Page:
With Pastors Like This Who Needs Skeptics?

Last week while I was at Acton University I was browsing through An Introduction to Biblical Ethics by Robertson McQuilkin and Paul Copan (IVP Academic). I came across this quote from a mainline Protestant pastor.

“I think the Bible is wrong about most everything. . . . I think the Bible is wrong about cosmology, history, our future, Jesus, and God. The texts were all written by human beings without any supernatural or special revelation. . . . Don’t misunderstand. I enjoy the Bible. It is a marvelous human book. I read it and study it with all the critical means at my disposal. In so doing, I will do my part to undermine its Authority which I think is the next important step for religious freedom.” (579)

If I could adapt a line from Professor Digory Kirke (The Lion, the Witch and the Wardrobe), “I wonder what they are teaching in seminaries these days.”

Introduction to Biblical Ethics

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About Louis

I am a 1997 graduate of Trinity Evangelical Divinity School.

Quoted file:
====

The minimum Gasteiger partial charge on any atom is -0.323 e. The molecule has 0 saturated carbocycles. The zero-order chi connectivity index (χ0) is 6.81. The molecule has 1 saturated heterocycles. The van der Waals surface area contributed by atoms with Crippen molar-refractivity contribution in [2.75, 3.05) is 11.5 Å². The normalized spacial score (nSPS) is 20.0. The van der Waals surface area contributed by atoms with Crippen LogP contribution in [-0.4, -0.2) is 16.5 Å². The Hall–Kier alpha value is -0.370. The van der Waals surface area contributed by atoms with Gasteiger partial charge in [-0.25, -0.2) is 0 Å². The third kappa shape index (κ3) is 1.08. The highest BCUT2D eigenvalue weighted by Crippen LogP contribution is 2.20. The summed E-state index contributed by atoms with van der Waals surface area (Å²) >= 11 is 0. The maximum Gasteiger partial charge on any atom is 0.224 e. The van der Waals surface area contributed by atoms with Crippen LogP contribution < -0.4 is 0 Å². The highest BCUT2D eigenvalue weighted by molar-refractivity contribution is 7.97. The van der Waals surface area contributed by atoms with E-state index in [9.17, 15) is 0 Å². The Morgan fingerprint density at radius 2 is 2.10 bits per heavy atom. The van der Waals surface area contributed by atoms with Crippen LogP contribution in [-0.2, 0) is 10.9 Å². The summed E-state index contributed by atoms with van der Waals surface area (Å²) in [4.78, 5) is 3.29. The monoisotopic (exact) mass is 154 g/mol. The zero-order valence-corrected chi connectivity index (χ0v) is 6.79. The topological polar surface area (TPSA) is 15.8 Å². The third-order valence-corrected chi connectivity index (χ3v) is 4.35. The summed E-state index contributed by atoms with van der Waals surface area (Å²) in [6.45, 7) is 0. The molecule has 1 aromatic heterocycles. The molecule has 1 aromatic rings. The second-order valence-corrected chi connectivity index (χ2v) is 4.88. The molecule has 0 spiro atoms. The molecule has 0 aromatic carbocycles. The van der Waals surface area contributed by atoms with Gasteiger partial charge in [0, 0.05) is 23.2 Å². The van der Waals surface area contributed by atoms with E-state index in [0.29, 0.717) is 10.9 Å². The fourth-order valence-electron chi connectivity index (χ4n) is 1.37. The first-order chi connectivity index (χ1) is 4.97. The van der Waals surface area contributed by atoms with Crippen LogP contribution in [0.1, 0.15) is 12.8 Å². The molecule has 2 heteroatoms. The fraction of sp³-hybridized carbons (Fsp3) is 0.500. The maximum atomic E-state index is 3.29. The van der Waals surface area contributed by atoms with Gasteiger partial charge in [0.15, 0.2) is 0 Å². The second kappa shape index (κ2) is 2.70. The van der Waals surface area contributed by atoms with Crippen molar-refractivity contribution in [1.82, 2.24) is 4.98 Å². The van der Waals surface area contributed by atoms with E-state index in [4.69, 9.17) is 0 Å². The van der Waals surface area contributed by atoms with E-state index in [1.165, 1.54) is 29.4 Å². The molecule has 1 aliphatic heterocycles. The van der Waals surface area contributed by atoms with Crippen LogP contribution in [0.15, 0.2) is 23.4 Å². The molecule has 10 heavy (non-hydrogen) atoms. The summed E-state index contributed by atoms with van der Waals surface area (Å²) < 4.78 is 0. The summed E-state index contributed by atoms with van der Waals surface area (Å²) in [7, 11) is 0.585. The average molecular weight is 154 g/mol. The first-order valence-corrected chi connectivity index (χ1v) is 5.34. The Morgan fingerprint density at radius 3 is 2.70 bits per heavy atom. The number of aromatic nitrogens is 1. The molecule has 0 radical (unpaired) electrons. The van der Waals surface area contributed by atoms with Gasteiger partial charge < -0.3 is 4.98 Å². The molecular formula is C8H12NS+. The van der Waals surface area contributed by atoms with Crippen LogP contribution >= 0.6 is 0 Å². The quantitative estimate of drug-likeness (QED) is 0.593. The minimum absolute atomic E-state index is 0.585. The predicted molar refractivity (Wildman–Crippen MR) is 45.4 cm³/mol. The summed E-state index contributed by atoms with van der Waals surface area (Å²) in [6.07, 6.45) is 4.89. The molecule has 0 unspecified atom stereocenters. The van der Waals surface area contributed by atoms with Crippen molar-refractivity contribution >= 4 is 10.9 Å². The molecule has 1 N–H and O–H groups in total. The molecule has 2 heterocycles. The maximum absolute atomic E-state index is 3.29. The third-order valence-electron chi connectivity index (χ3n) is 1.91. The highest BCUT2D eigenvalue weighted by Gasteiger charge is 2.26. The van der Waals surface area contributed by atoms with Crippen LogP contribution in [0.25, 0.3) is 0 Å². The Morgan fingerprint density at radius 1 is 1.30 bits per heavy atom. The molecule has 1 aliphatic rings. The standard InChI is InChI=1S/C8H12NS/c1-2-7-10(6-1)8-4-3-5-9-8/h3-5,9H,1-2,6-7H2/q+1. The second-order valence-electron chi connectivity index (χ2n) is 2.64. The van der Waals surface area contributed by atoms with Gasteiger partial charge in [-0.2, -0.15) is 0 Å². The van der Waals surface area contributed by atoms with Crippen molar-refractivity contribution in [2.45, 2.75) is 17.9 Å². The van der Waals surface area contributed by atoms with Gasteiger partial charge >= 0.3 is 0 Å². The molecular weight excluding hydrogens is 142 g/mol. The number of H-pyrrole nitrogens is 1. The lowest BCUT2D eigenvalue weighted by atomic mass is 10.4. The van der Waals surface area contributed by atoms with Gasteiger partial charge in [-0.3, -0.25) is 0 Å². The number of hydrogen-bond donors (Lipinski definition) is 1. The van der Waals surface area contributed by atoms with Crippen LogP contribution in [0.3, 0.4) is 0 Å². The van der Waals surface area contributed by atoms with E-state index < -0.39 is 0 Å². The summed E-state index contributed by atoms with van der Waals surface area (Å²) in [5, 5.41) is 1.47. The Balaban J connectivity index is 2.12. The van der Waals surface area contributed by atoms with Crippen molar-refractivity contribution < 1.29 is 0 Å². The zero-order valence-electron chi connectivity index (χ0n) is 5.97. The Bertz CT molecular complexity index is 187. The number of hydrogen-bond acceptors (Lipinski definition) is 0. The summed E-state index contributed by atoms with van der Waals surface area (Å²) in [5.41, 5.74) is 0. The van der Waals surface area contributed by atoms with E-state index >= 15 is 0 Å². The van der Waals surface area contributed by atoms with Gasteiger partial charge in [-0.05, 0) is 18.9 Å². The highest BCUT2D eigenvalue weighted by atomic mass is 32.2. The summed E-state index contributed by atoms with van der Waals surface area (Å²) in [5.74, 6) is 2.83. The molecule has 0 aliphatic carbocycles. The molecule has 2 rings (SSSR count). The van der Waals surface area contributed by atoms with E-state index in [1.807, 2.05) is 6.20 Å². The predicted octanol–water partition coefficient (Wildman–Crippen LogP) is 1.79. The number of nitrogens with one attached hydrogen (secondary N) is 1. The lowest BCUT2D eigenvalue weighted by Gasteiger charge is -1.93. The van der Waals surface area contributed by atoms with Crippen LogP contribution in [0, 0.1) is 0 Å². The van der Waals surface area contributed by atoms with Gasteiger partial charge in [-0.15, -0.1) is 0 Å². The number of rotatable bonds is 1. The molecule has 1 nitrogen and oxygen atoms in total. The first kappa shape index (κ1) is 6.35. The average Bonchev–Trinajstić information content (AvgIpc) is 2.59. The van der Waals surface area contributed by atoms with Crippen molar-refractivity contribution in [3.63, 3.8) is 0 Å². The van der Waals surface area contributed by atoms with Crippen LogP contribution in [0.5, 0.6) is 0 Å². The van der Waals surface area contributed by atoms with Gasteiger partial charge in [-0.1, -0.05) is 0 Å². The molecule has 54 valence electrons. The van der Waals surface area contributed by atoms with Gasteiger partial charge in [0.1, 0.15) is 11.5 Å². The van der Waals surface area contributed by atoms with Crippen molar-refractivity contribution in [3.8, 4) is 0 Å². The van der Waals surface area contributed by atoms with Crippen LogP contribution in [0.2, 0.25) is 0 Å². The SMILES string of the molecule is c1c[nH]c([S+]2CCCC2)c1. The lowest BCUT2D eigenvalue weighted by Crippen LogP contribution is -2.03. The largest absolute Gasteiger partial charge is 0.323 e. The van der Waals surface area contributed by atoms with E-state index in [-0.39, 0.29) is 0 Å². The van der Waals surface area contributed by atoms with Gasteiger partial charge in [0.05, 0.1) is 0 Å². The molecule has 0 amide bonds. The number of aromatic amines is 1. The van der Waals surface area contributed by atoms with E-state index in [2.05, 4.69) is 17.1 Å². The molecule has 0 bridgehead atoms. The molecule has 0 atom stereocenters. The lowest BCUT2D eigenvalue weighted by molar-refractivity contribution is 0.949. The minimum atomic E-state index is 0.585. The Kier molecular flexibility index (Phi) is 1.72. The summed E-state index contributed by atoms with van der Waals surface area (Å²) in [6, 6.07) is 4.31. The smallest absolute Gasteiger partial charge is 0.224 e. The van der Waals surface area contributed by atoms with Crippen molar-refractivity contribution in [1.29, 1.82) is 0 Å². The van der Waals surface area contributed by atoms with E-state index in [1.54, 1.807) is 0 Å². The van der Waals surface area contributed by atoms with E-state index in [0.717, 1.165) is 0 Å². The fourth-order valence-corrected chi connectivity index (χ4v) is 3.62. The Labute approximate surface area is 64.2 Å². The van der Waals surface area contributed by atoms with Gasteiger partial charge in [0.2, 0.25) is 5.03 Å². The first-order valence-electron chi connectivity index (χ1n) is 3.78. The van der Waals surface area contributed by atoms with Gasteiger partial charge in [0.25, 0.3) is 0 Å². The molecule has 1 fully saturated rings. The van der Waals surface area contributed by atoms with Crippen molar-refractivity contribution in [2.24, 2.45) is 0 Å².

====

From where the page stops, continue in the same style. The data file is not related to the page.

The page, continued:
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5 Responses to With Pastors Like This Who Needs Skeptics?

  1. Why be surprised the Universities have been teaching this sort of thing for decades, even more than a century. The German ‘Higher Criticism’ started it now even Bible Colleges lean towards taking the Bible as a human document. Darwin’s pseudo science also caused a falling away even further. Since “the whole world lies int he Wicked One,” it is what we expect. In the latter days some shall depart from the Faith”..

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  2. ksusanh says:

    who was the mainline protestant pastor?

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  3. J.W. Wartick says:

    What’s the context? From someone like Copan, I’d be surprised if this line of thinking was being endorsed.

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    • Louis says:

      Hi J.W.
      Copan was certainly not endorsing it. He was explaining the reason for differences among Christians. The line right before the quote says, “Witness the cultural capitulation of various mainline denominations, bowing to the spirit of the age.” He follows it with this: “While the disagreement may exist between Christians about Scripture’s demands, the problem here is not Scripture’s clarity but its very authority.”

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